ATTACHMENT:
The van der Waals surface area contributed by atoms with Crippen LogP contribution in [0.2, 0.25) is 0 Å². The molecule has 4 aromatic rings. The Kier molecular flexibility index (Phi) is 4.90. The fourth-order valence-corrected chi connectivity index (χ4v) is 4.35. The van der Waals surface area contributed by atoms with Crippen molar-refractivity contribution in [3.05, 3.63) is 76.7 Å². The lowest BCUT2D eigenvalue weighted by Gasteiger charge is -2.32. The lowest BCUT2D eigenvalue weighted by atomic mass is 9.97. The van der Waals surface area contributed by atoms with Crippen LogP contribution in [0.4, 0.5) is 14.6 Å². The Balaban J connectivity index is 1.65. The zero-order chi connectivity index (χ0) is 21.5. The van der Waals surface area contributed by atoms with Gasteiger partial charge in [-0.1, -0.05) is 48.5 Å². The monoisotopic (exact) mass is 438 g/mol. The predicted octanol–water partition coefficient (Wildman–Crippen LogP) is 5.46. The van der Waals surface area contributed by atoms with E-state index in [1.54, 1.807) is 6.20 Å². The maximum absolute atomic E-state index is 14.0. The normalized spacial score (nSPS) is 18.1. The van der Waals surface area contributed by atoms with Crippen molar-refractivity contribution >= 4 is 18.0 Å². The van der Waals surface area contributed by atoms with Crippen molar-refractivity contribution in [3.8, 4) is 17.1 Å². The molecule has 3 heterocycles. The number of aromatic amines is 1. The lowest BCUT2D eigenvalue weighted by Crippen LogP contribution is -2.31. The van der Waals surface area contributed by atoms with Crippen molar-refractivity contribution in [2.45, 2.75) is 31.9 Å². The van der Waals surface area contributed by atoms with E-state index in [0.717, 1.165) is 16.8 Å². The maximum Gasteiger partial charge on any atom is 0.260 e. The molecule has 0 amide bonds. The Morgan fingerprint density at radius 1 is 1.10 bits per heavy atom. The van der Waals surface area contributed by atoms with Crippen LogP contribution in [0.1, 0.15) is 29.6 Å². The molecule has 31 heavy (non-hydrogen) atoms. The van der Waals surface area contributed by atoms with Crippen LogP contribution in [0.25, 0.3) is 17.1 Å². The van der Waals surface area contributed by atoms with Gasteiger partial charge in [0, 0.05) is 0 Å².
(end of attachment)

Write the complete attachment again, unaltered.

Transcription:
The van der Waals surface area contributed by atoms with Crippen LogP contribution in [0.2, 0.25) is 0 Å². The molecule has 4 aromatic rings. The Kier molecular flexibility index (Phi) is 4.90. The fourth-order valence-corrected chi connectivity index (χ4v) is 4.35. The van der Waals surface area contributed by atoms with Crippen molar-refractivity contribution in [3.05, 3.63) is 76.7 Å². The lowest BCUT2D eigenvalue weighted by Gasteiger charge is -2.32. The lowest BCUT2D eigenvalue weighted by atomic mass is 9.97. The van der Waals surface area contributed by atoms with Crippen LogP contribution in [0.4, 0.5) is 14.6 Å². The Balaban J connectivity index is 1.65. The zero-order chi connectivity index (χ0) is 21.5. The van der Waals surface area contributed by atoms with Gasteiger partial charge in [-0.1, -0.05) is 48.5 Å². The monoisotopic (exact) mass is 438 g/mol. The predicted octanol–water partition coefficient (Wildman–Crippen LogP) is 5.46. The van der Waals surface area contributed by atoms with E-state index in [1.54, 1.807) is 6.20 Å². The maximum absolute atomic E-state index is 14.0. The normalized spacial score (nSPS) is 18.1. The van der Waals surface area contributed by atoms with Crippen molar-refractivity contribution >= 4 is 18.0 Å². The van der Waals surface area contributed by atoms with Crippen molar-refractivity contribution in [3.8, 4) is 17.1 Å². The molecule has 3 heterocycles. The number of aromatic amines is 1. The lowest BCUT2D eigenvalue weighted by Crippen LogP contribution is -2.31. The van der Waals surface area contributed by atoms with Crippen molar-refractivity contribution in [2.45, 2.75) is 31.9 Å². The van der Waals surface area contributed by atoms with E-state index in [0.717, 1.165) is 16.8 Å². The maximum Gasteiger partial charge on any atom is 0.260 e. The molecule has 0 amide bonds. The Morgan fingerprint density at radius 1 is 1.10 bits per heavy atom. The van der Waals surface area contributed by atoms with Crippen LogP contribution in [0.1, 0.15) is 29.6 Å². The molecule has 31 heavy (non-hydrogen) atoms. The van der Waals surface area contributed by atoms with Crippen LogP contribution in [0.25, 0.3) is 17.1 Å². The van der Waals surface area contributed by atoms with Gasteiger partial charge in [0, 0.05) is 0 Å².